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Advancing the Concepts & Practices of Information Resources Management in Modern Organizations

Enhancing Accessibility to E-Government Processes

Enhancing Accessibility to E-Government Processes
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Author(s): Stefan Richter (Institute for Software Systems in Business, Environment and Administration, Germany), Norbert Kuhn (Institute for Software Systems in Business, Environment and Administration, Germany), Stefan Naumann (Institute for Software Systems in Business, Environment and Administration, Germany) and Michael Schmidt (Institute for Software Systems in Business, Environment and Administration, Germany)
Copyright: 2010
Pages: 20
Source title: Handbook of Research on E-Government Readiness for Information and Service Exchange: Utilizing Progressive Information Communication Technologies
Source Author(s)/Editor(s): Hakikur Rahman (University of Minho, Portugal)
DOI: 10.4018/978-1-60566-671-6.ch009

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Abstract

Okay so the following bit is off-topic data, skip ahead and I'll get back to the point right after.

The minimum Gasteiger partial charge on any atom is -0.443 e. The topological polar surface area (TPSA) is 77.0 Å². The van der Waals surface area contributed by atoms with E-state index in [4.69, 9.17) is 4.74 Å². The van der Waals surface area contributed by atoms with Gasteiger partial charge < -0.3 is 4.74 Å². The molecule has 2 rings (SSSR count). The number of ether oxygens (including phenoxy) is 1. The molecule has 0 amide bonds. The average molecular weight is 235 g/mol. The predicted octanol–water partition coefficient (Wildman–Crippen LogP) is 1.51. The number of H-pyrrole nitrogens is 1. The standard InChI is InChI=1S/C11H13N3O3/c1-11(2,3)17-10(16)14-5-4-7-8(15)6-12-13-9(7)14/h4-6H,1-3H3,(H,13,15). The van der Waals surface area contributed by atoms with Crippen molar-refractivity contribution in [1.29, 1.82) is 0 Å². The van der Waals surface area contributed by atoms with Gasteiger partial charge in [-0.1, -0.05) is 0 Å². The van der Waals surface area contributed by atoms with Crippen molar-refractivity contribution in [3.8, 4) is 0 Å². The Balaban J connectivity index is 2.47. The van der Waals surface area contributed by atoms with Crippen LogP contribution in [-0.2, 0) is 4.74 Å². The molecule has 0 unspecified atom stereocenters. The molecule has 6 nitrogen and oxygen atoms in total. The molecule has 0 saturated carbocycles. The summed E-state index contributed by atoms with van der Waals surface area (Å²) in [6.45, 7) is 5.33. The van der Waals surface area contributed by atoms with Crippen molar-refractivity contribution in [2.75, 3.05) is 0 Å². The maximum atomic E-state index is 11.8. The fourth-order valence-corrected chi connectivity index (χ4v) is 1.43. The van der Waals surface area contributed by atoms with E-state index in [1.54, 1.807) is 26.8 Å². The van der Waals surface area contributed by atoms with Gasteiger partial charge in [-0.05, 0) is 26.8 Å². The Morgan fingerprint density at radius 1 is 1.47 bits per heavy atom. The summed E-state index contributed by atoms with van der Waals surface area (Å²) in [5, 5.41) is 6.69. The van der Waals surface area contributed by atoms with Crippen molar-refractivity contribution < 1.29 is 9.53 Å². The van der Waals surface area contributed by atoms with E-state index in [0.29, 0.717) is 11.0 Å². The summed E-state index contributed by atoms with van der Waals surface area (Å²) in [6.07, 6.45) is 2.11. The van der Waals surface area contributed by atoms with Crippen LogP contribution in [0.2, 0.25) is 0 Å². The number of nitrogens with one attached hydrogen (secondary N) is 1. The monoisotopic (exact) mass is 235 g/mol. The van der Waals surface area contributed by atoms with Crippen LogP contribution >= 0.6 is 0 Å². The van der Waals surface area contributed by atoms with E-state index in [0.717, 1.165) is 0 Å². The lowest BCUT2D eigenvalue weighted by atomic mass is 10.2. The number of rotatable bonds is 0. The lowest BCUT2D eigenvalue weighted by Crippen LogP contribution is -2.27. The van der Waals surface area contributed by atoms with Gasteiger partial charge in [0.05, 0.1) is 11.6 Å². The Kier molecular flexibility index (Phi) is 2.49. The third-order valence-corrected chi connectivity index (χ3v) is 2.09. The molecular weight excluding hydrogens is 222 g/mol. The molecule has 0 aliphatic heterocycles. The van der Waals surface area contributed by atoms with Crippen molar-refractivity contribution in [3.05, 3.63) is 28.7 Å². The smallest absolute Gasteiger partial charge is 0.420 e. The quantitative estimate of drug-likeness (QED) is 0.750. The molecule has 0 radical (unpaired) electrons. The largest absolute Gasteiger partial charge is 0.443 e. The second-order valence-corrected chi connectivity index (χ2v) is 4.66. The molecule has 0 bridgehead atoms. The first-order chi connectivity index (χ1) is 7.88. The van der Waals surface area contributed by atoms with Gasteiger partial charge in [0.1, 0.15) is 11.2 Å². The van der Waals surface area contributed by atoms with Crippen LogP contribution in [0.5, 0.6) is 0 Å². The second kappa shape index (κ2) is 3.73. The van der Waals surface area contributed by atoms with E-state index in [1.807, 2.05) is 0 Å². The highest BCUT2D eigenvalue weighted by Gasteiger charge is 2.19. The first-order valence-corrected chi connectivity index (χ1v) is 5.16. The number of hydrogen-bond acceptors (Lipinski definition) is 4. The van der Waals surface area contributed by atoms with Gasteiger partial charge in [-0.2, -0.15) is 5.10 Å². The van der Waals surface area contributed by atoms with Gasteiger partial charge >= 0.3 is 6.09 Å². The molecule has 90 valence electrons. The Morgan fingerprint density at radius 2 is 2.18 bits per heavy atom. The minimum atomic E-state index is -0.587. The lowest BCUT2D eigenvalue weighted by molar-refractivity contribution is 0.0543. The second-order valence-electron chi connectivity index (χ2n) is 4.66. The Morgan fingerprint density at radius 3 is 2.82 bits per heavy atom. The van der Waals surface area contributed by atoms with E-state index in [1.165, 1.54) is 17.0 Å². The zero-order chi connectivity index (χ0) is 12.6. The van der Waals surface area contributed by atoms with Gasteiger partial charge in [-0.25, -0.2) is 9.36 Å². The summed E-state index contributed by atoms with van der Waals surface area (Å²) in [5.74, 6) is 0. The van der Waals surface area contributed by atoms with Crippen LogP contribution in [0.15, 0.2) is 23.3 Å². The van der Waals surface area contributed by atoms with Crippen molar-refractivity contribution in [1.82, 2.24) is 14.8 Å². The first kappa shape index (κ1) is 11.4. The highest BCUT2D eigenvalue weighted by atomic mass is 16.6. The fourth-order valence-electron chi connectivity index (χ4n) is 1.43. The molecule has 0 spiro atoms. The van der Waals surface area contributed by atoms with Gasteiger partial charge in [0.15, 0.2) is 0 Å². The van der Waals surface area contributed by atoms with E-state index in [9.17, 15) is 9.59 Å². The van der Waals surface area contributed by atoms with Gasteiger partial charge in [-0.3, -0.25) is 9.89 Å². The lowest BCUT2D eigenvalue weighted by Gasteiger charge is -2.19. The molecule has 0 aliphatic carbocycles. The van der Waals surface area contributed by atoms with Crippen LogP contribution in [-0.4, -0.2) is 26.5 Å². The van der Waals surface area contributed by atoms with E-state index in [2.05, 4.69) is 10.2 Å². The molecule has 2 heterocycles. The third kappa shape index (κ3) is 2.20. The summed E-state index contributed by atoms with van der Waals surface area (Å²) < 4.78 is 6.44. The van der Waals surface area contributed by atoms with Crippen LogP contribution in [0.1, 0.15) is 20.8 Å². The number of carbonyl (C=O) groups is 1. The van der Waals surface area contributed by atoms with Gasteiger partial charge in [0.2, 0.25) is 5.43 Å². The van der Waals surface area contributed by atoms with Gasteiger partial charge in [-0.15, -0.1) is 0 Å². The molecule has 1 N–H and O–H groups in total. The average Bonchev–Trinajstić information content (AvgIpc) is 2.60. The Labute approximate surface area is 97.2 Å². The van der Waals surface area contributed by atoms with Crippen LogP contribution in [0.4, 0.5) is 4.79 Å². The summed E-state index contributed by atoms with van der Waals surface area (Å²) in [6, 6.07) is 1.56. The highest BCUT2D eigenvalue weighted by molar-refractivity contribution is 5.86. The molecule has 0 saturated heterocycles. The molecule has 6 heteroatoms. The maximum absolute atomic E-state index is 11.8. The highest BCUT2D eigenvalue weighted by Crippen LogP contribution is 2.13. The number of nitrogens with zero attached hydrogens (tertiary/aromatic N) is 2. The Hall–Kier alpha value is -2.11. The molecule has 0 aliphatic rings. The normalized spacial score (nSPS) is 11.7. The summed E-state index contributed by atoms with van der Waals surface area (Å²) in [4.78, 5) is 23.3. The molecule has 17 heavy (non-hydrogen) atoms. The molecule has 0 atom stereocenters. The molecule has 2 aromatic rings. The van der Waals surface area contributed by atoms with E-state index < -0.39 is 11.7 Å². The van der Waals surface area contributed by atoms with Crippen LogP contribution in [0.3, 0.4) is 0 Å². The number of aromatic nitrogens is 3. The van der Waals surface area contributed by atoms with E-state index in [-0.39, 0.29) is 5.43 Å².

Many governmental institutions have started to provide their customers with access to governmental documents by electronic means. This changes the way of interaction between authorities and citizens considerably. Hence, it is worthwhile to look at both the chances and the risks that this process of change implies for disabled citizens. Due to different laws or legal directives governmental authorities have a particular responsibility to consider also the needs of handicapped persons. Therefore, they need to apply appropriate techniques for these groups to avoid an “Accessibility Divide”. This discussion is built on the observation that governmental processes are mostly based on the exchange of forms between authorities and citizens. Authors state that such processes can be distinguished into three scenarios, with the use of paper as means of transport on the one end and complete electronic treatment at the other end. For each scenario there exist tools to improve accessibility for people with certain disabilities. These tools include standard technologies like improved Web access by magnifying characters, assistive technologies like document cameras, and more sophisticated approaches like integrated solutions for handling forms and government processes. This chapter focuses on approaches that provide access to governmental processes for people with visual impairments, elderly people, illiterates, or immigrants. Additionally, it sees a chance to enable electronic government processes in developing countries where the citizens have less experience in handling IT-based processes. The main part of the chapter describes an approach to combine scanned images of paper-based forms containing textual information and textto- speech synthesis yielding an audio-visual document representation. It exploits standard document formats based on XML and web service technology to achieve independency from software and hardware platforms. This is also helpful for conventional governmental processes because people within the group of interest stated above often also have problems to access non-digitized information, for instance when they have to read announcements within public administration offices.

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